How Smart Structures Will Work

Computer technology, allied with engineering research, has fuelled the growth of smart structures, allowing better, safer, and more reliable structures to be built.

A smart structure can be an earthquake-proof skyscraper, a mile-long bridge, a multi-million dollar aircraft, or a shape conforming $2 foam pillow, and many objects in-between. Computer technology, allied with structural engineering research, has fuelled the growth of smart structures, and they increasingly impact our lives by allowing better, safer, and more reliable products to be built.

Most of us, when we think of smart structures, envisage earthquake-proof skyscrapers and bridges, large structures that can now withstand quite strong earthquakes. Not too long ago, huge structures like these used to be built as rigidly as possible with massive cross-beams. The problem is that rigid structures crack, and, inside a rigid building during an earthquake, the non-rigid contents, including humans, go flying all over the place. Not too long ago, dampers were introduced in this type of structure, massive ball-bearings or other devices that allowed a building to "roll with the punch."

The latest tool in the development of the smart structure is a unique substance, called magnetorheological fluid (MR fluid), a liquid that changes to a near-solid when exposed to a magnetic force, then back to liquid once the magnetic force is removed. It's a gray liquid that looks like dirty oil. Magnetize it, and it gains the consistency of peanut butter. How hard the substance becomes depends on the strength of the magnetic field. Take away the magnet, and the iron particles in this substance unlock immediately, and it's liquid again. The substance was discovered in 1940, but only recently, with the advent of small, fast computer chips, has a practical use been found for it.

Skyscrapers and long bridges resonate under high winds and seismic activity. Large dampers are used in these. Dampers using magnetorheological fluid are classed as semi-active. They counteract motion with a controlled resistive force. The damping level is changed by varying the amount of current supplied to an internal electromagnet. This type of damper is more reliable than the passive damper, which is simple and cheap, but is unable to adapt to changing needs. It's also more reliable than the active damper, which is fully controllable, requires a great deal of power, and has the potential to go out of control. About 5 liters of MR fluid is used to fill the semi-active damper's chamber, which is designed like a piston. During an earthquake, sensors signal the computer to send an electrical charge through the damper, and the earthquake vibration causes the MR fluid to change from liquid to solid thousands of times per second. In a large building, there can be hundreds of dampers, and each damper will help reduce the shaking. With computer control, a building can be left to sway gently and safely during minor quakes, insulating people and equipment inside, or it can be frozen solid during severe quakes, protecting the building from major damage.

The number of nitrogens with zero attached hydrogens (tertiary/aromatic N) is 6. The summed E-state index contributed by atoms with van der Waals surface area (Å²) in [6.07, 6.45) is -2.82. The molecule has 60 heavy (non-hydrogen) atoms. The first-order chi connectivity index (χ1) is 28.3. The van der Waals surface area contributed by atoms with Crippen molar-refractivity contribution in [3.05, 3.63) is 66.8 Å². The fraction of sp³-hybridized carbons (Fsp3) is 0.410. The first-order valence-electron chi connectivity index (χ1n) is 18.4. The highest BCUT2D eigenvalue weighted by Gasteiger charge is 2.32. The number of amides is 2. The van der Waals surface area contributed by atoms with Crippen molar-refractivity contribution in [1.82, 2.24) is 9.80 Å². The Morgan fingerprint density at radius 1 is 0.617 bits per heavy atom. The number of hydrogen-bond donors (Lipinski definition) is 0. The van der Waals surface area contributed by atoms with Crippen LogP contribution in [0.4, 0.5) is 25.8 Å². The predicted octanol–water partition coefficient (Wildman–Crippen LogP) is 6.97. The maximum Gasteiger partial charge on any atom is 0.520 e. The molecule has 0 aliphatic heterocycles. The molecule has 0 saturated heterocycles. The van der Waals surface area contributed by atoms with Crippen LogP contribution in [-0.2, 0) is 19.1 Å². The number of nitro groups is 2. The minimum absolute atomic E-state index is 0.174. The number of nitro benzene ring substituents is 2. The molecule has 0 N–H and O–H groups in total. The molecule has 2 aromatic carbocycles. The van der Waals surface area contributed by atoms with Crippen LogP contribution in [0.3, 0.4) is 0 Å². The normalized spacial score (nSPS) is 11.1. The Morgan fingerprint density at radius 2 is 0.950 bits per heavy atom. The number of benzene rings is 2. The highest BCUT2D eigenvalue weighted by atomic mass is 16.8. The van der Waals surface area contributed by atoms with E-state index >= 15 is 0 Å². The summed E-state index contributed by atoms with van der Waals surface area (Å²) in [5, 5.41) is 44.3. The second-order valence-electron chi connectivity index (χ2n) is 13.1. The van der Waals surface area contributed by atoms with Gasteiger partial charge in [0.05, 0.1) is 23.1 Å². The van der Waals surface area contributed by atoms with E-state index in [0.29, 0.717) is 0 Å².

Applications for magnetorheological fluid now include dampers for washing machines, shock absorbers for cars and advanced leg prosthetics, and Nautilus exercise equipment, Treadmills and 'stair climber' machines use the liquid to give just the right workout. And it's already being used in some truck seats for a smoother ride for drivers.

A fighter aircraft is another structure that uses smart materials. Capable of flying and maneuvering at speeds from slow to supersonic requires different wing designs for maximum efficiency at different speeds. Smart structural engineering, with wing sensors of differing kinds, is now beginning to allow automatic adjustment of the shape and size of the wings, different sweep and pitch, even variable rigidity. Polymeric smart skins can control acoustic noise, vibration drag and skin friction. Work is also being done on sensitizing aircraft to a range of structural failure modes, dynamic monitoring of the onset of structural faults, and dynamic load monitoring. Aircraft contain sensors for temperature, speed, acceleration, brightness, and humidity, and smart actuators move components, exert forces, inject fluids and gases and reduce brightness. De-icing systems are used widely on aircraft wing leading edges and on engine intakes. They use pressure or ultrasonic sensors and pneumatic or electrical heating actuators. Video cameras monitor flaps, landing gear, and other parameters. Once all of these features can be reliably achieved, pilotless planes will perform many dangerous tasks, in both war and peace, such as reconnaissance, storm analysis, and atmospheric sampling.

Smart structures and structural components have unusual abilities: they can sense temperature and pressure changes; they can identify strain; they can diagnose a problem; initiate an action to preserve structural integrity and continue to perform their intended functions. They can also store processes in memory and learn to repeat actions taken. The design, development, and deployment of smart structures are at the cutting edge of engineering research.

© High Speed Ventures 2011